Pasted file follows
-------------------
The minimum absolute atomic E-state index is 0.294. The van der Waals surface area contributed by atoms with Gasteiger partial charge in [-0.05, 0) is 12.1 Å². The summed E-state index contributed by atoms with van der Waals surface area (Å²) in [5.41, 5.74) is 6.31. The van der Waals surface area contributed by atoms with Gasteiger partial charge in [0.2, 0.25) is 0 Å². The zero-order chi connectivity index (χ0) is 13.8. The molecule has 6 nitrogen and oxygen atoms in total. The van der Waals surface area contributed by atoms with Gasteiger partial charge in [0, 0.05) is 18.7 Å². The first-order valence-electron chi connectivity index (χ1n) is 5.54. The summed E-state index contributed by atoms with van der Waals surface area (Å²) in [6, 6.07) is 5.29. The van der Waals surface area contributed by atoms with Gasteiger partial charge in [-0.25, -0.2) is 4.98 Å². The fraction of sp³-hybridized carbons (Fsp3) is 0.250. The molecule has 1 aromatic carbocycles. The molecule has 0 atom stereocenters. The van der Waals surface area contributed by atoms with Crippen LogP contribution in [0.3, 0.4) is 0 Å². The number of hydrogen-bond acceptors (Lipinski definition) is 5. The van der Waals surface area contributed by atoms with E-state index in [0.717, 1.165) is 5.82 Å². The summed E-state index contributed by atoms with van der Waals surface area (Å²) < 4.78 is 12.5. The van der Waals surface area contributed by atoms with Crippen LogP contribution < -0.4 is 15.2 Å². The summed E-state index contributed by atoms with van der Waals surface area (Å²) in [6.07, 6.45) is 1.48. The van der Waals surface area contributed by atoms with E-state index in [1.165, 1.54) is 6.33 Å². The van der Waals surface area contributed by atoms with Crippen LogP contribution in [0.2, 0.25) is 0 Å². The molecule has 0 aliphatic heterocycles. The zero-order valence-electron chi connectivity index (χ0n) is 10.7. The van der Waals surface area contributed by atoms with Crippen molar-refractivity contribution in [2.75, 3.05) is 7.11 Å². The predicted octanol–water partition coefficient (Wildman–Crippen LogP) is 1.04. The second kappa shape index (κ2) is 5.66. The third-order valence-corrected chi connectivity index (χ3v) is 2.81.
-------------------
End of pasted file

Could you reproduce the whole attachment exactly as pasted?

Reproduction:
The minimum absolute atomic E-state index is 0.294. The van der Waals surface area contributed by atoms with Gasteiger partial charge in [-0.05, 0) is 12.1 Å². The summed E-state index contributed by atoms with van der Waals surface area (Å²) in [5.41, 5.74) is 6.31. The van der Waals surface area contributed by atoms with Gasteiger partial charge in [0.2, 0.25) is 0 Å². The zero-order chi connectivity index (χ0) is 13.8. The molecule has 6 nitrogen and oxygen atoms in total. The van der Waals surface area contributed by atoms with Gasteiger partial charge in [0, 0.05) is 18.7 Å². The first-order valence-electron chi connectivity index (χ1n) is 5.54. The summed E-state index contributed by atoms with van der Waals surface area (Å²) in [6, 6.07) is 5.29. The van der Waals surface area contributed by atoms with Gasteiger partial charge in [-0.25, -0.2) is 4.98 Å². The fraction of sp³-hybridized carbons (Fsp3) is 0.250. The molecule has 1 aromatic carbocycles. The molecule has 0 atom stereocenters. The van der Waals surface area contributed by atoms with Crippen LogP contribution in [0.3, 0.4) is 0 Å². The number of hydrogen-bond acceptors (Lipinski definition) is 5. The van der Waals surface area contributed by atoms with E-state index in [0.717, 1.165) is 5.82 Å². The summed E-state index contributed by atoms with van der Waals surface area (Å²) < 4.78 is 12.5. The van der Waals surface area contributed by atoms with Crippen LogP contribution < -0.4 is 15.2 Å². The summed E-state index contributed by atoms with van der Waals surface area (Å²) in [6.07, 6.45) is 1.48. The van der Waals surface area contributed by atoms with E-state index in [1.165, 1.54) is 6.33 Å². The van der Waals surface area contributed by atoms with Crippen LogP contribution in [0.2, 0.25) is 0 Å². The molecule has 0 aliphatic heterocycles. The zero-order valence-electron chi connectivity index (χ0n) is 10.7. The van der Waals surface area contributed by atoms with Crippen molar-refractivity contribution in [2.75, 3.05) is 7.11 Å². The predicted octanol–water partition coefficient (Wildman–Crippen LogP) is 1.04. The second kappa shape index (κ2) is 5.66. The third-order valence-corrected chi connectivity index (χ3v) is 2.81.